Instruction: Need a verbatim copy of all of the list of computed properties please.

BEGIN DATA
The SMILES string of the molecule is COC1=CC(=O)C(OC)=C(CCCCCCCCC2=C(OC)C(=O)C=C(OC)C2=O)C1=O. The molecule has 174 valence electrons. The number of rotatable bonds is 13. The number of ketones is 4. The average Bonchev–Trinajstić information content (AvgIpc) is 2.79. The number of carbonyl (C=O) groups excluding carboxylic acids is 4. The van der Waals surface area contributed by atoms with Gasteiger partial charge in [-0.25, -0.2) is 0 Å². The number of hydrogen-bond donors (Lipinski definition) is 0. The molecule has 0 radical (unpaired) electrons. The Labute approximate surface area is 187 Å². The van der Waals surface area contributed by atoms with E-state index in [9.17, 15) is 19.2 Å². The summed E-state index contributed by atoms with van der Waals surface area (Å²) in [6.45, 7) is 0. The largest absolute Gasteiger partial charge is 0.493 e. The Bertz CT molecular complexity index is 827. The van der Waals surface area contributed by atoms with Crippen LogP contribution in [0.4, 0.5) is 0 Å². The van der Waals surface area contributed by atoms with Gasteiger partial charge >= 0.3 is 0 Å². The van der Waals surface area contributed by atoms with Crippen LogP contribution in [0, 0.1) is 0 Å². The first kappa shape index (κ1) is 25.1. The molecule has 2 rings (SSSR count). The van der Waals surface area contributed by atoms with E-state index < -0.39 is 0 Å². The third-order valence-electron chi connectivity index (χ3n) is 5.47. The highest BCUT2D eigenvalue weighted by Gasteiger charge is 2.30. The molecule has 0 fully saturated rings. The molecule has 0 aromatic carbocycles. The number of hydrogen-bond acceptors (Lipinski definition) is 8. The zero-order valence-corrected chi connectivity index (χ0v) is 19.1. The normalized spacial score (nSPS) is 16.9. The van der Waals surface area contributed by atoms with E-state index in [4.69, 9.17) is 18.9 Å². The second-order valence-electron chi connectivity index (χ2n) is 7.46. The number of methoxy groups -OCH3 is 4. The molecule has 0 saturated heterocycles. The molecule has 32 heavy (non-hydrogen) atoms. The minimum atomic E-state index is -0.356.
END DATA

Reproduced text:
The SMILES string of the molecule is COC1=CC(=O)C(OC)=C(CCCCCCCCC2=C(OC)C(=O)C=C(OC)C2=O)C1=O. The molecule has 174 valence electrons. The number of rotatable bonds is 13. The number of ketones is 4. The average Bonchev–Trinajstić information content (AvgIpc) is 2.79. The number of carbonyl (C=O) groups excluding carboxylic acids is 4. The van der Waals surface area contributed by atoms with Gasteiger partial charge in [-0.25, -0.2) is 0 Å². The number of hydrogen-bond donors (Lipinski definition) is 0. The molecule has 0 radical (unpaired) electrons. The Labute approximate surface area is 187 Å². The van der Waals surface area contributed by atoms with E-state index in [9.17, 15) is 19.2 Å². The summed E-state index contributed by atoms with van der Waals surface area (Å²) in [6.45, 7) is 0. The largest absolute Gasteiger partial charge is 0.493 e. The Bertz CT molecular complexity index is 827. The van der Waals surface area contributed by atoms with Crippen LogP contribution in [0.4, 0.5) is 0 Å². The van der Waals surface area contributed by atoms with Gasteiger partial charge >= 0.3 is 0 Å². The van der Waals surface area contributed by atoms with Crippen LogP contribution in [0, 0.1) is 0 Å². The first kappa shape index (κ1) is 25.1. The molecule has 2 rings (SSSR count). The van der Waals surface area contributed by atoms with E-state index < -0.39 is 0 Å². The third-order valence-electron chi connectivity index (χ3n) is 5.47. The highest BCUT2D eigenvalue weighted by Gasteiger charge is 2.30. The molecule has 0 fully saturated rings. The molecule has 0 aromatic carbocycles. The number of hydrogen-bond acceptors (Lipinski definition) is 8. The zero-order valence-corrected chi connectivity index (χ0v) is 19.1. The normalized spacial score (nSPS) is 16.9. The van der Waals surface area contributed by atoms with E-state index in [4.69, 9.17) is 18.9 Å². The second-order valence-electron chi connectivity index (χ2n) is 7.46. The number of methoxy groups -OCH3 is 4. The molecule has 0 saturated heterocycles. The molecule has 32 heavy (non-hydrogen) atoms. The minimum atomic E-state index is -0.356.